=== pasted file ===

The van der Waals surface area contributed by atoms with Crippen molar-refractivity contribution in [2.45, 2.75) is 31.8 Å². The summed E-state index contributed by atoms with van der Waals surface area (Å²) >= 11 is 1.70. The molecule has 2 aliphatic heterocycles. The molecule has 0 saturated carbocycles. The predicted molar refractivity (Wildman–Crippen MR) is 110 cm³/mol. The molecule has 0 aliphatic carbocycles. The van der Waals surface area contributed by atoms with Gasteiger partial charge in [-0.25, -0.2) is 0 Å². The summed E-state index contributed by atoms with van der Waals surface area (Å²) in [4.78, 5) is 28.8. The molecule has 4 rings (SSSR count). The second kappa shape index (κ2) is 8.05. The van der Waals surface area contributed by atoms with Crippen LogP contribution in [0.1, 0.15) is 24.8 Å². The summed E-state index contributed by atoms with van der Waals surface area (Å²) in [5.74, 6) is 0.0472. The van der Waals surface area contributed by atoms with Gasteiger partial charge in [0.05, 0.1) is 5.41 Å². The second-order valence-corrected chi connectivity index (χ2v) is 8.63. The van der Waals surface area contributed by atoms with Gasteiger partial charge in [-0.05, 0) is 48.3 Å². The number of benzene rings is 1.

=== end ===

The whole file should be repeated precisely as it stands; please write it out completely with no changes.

The van der Waals surface area contributed by atoms with Crippen molar-refractivity contribution in [2.45, 2.75) is 31.8 Å². The summed E-state index contributed by atoms with van der Waals surface area (Å²) >= 11 is 1.70. The molecule has 2 aliphatic heterocycles. The molecule has 0 saturated carbocycles. The predicted molar refractivity (Wildman–Crippen MR) is 110 cm³/mol. The molecule has 0 aliphatic carbocycles. The van der Waals surface area contributed by atoms with Gasteiger partial charge in [-0.25, -0.2) is 0 Å². The summed E-state index contributed by atoms with van der Waals surface area (Å²) in [4.78, 5) is 28.8. The molecule has 4 rings (SSSR count). The second kappa shape index (κ2) is 8.05. The van der Waals surface area contributed by atoms with Crippen LogP contribution in [0.1, 0.15) is 24.8 Å². The summed E-state index contributed by atoms with van der Waals surface area (Å²) in [5.74, 6) is 0.0472. The van der Waals surface area contributed by atoms with Gasteiger partial charge in [0.05, 0.1) is 5.41 Å². The second-order valence-corrected chi connectivity index (χ2v) is 8.63. The van der Waals surface area contributed by atoms with Gasteiger partial charge in [-0.05, 0) is 48.3 Å². The number of benzene rings is 1.